August 19, 2019 / 4:42 AM / 4 months ago

Breakingviews - China’s rate reform inches along the market path

A customer counts Chinese Yuan notes at a market in Beijing, August 12, 2015. China shocked global markets on Tuesday by devaluing its currency after a run of poor economic data, a move it billed as a free-market reform but which some experts suspect could be the beginning of a longer-term slide in the exchange rate. REUTERS/Jason Lee

HONG KONG (Reuters Breakingviews) - China’s lending policy is inching along the path to market. The central bank’s latest move to reform the way mainland interest rates are set pushes aside a long-standing benchmark decided by officials. It’s an overdue step designed to ease credit conditions and help companies borrow. Transmission problems remain, but a move closer to a more responsive system is welcome.

The People’s Bank of China has in recent months seemed frustrated: despite efforts to nudge down what institutions like Bank of Communications and China Merchants Bank pay for funds, average loan rates declined only modestly. Part of the problem seemed to be that lenders continued to use an old benchmark lending rate to price loans – a measure unchanged at 4.35% since 2015 – despite efforts several years ago to move away from it. That led to speculation that fed-up officials might slash that figure, delivering instant relief to a cooling economy.

Instead, officials took a different step on Saturday, enhancing the “loan prime rate” which will now replace the old benchmark. It will be established mainly in reference to the one-year medium-term lending facility rate, which is more market-oriented but still controlled by the PBOC. That in turn should allow policymakers to more effectively bring down costs for companies and individuals.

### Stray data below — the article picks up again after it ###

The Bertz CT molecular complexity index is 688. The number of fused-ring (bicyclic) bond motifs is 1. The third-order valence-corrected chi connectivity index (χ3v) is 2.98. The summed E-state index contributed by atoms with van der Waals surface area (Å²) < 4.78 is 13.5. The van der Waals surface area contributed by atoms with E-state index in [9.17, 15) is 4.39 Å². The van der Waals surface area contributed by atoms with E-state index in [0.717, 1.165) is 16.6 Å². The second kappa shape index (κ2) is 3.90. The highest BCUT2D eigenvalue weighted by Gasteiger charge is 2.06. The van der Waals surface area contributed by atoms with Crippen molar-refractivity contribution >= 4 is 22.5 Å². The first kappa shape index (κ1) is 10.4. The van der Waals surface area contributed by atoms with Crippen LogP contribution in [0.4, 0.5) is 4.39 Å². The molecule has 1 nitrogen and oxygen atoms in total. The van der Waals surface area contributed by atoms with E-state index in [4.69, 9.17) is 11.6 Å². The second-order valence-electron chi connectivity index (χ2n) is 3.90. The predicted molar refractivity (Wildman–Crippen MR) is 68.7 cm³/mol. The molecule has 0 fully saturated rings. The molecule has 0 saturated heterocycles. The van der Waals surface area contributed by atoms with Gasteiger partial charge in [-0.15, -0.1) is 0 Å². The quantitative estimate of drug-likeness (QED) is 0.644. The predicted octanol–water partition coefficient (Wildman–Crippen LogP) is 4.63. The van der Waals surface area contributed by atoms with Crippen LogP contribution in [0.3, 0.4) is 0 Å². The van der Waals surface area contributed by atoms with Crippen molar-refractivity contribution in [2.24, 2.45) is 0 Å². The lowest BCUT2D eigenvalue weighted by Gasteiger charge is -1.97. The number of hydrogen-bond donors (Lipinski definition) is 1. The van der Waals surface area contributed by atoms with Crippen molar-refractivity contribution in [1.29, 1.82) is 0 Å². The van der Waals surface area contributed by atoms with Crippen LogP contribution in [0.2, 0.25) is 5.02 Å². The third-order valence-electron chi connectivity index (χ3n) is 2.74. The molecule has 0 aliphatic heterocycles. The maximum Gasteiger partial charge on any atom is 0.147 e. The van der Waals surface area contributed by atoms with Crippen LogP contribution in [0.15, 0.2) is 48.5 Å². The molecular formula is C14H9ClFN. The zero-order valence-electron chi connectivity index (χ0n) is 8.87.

There’s reason for scepticism. The change won’t fix deep-seated factors that hampered the transmission of monetary policy – such as worries about losses incurred from government-mandated lending to small firms. Instead, it somewhat sidesteps them. It could allow the PBOC to claw back influence over loan prices, in spite of earlier liberalisation efforts.

All the same, it counts as progress. Banks will probably be forced to price their loans more dynamically. Among the plethora of quasi-policy rates, attention may start to converge on one. Policymakers will have a more efficient tool to influence borrowing costs in the real world. The path is now clear for them to cut lending rates later this year. They’re likely to take it.

Breakingviews

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